Bolt can help the young guns of Mariners: coach



Mike Mulvey, coach of the Central Coast, is convinced that the relationship of his A-League club with Usain Bolt will be symbiotic, and says that the Olympic champion can learn a lot from his players about success.

Bolt officially started his test with the Mariners on Tuesday and completed a brief training session under the watchful eye of Mulvey.

The Jamaican sprint superstar is expected to play his first game on August 31st.

The club refuses to draw up a timeline about how long they will give Bolt to prove its worth before deciding to offer a contract or not, Mulvey declares that this can take up to 12 months.

Mulvey suggested that the presence of Bolt would be a blessing for his club and the local community, but also for the youngsters of the Mariners.

"This guest is a winner," he said at the Tuesday press conference.

"Eight gold medals at the Olympic Games, you do not only do that by having great power, you also do it by having a great mental capacity.

"If we can pass on a bit to my players, who come out of the basement and try to reach the top, this can be great.

"You do not lower your training standards when Usain Bolt walks through the door."

Mulvey used the example of young players Jordan Murray, Josh MacDonald and Matt Millar, who all won contracts with the club because of the strong form in the NSW National Premier League.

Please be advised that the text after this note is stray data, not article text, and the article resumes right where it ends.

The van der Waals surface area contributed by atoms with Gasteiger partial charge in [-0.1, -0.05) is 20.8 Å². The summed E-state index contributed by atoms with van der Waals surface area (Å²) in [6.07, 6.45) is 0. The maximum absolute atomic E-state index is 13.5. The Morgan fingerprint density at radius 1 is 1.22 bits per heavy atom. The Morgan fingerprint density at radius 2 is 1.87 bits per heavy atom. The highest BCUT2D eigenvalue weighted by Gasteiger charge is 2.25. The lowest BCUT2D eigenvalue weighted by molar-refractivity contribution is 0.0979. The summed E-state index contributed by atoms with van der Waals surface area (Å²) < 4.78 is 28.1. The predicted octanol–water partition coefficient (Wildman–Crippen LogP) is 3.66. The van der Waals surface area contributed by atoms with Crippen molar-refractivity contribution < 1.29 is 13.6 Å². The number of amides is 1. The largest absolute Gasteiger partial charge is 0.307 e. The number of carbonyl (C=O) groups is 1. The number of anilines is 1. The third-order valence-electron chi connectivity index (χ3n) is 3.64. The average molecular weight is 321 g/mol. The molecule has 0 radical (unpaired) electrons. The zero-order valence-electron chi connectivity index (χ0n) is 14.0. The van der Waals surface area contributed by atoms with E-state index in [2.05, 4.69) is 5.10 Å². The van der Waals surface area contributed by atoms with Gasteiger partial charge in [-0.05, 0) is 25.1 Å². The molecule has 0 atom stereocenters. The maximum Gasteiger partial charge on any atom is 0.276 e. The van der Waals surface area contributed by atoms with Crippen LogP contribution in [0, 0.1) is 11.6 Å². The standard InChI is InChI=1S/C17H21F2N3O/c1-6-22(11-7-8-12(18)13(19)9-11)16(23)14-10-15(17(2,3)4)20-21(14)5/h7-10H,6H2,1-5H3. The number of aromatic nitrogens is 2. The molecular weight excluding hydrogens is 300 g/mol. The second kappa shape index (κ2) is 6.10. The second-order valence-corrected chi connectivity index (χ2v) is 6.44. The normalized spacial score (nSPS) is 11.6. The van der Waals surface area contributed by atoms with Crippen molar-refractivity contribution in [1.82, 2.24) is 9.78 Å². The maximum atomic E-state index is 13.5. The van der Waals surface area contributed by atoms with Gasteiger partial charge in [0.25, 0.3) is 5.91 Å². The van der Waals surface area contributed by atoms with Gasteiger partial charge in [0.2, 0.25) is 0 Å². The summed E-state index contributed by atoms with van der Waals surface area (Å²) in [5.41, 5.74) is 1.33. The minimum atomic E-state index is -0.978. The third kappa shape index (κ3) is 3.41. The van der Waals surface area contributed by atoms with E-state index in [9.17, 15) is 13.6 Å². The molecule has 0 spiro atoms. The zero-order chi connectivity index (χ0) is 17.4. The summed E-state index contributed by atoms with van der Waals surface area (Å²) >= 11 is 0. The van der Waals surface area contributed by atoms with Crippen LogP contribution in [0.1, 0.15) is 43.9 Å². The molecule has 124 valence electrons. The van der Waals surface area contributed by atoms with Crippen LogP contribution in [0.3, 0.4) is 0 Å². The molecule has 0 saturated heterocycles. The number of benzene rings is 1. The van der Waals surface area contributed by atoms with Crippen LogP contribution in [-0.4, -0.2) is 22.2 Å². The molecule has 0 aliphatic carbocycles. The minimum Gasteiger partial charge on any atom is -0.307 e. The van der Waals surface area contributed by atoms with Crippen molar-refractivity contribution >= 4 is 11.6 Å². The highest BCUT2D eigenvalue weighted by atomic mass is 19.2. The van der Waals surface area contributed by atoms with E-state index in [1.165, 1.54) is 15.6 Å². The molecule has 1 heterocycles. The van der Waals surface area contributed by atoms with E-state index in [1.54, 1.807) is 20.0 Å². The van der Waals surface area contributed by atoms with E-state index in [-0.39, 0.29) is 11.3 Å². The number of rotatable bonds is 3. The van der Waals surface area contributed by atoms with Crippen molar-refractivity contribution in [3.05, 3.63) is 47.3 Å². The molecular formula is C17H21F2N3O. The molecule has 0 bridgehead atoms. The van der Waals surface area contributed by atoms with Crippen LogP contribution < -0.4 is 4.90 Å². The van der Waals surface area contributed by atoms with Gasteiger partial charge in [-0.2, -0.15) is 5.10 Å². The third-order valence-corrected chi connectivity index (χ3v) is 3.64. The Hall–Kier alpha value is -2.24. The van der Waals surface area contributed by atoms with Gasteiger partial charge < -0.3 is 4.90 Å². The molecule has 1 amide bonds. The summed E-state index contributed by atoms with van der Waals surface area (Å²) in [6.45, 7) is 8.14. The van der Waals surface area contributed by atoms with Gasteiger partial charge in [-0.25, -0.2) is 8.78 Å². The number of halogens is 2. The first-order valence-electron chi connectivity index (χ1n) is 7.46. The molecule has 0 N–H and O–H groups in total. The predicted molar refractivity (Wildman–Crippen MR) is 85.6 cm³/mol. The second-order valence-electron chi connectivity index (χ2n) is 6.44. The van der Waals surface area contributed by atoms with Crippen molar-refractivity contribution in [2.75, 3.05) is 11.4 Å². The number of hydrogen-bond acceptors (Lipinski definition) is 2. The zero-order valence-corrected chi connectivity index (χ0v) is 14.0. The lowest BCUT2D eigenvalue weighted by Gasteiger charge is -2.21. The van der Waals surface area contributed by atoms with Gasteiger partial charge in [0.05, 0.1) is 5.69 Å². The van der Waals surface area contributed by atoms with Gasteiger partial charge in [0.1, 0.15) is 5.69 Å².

& # 39; They think how much can I learn from this guy, how much can he take me on my journey? & # 39; Mulvey said.

Central Simon-spire Matt Simon and off-season recruit Kalifa Cisse both noticed that Bolt already fitted well.

"He has a passion to become a footballer, many players know what that is about and we are really looking forward to seeing what he can do," Simon told reporters.

Bolt, who repeatedly stated that he does not want special treatment from the Mariners, made it clear that he wants to become friends with all his potential teammates.

"I've always said that one of my best moments is ever the 4×100 … getting to a team is great," he said.

"There will be a lot of complaining, lots of fun.

"I now learn the (team) rules, because there are many fines."

Australian Associated Press


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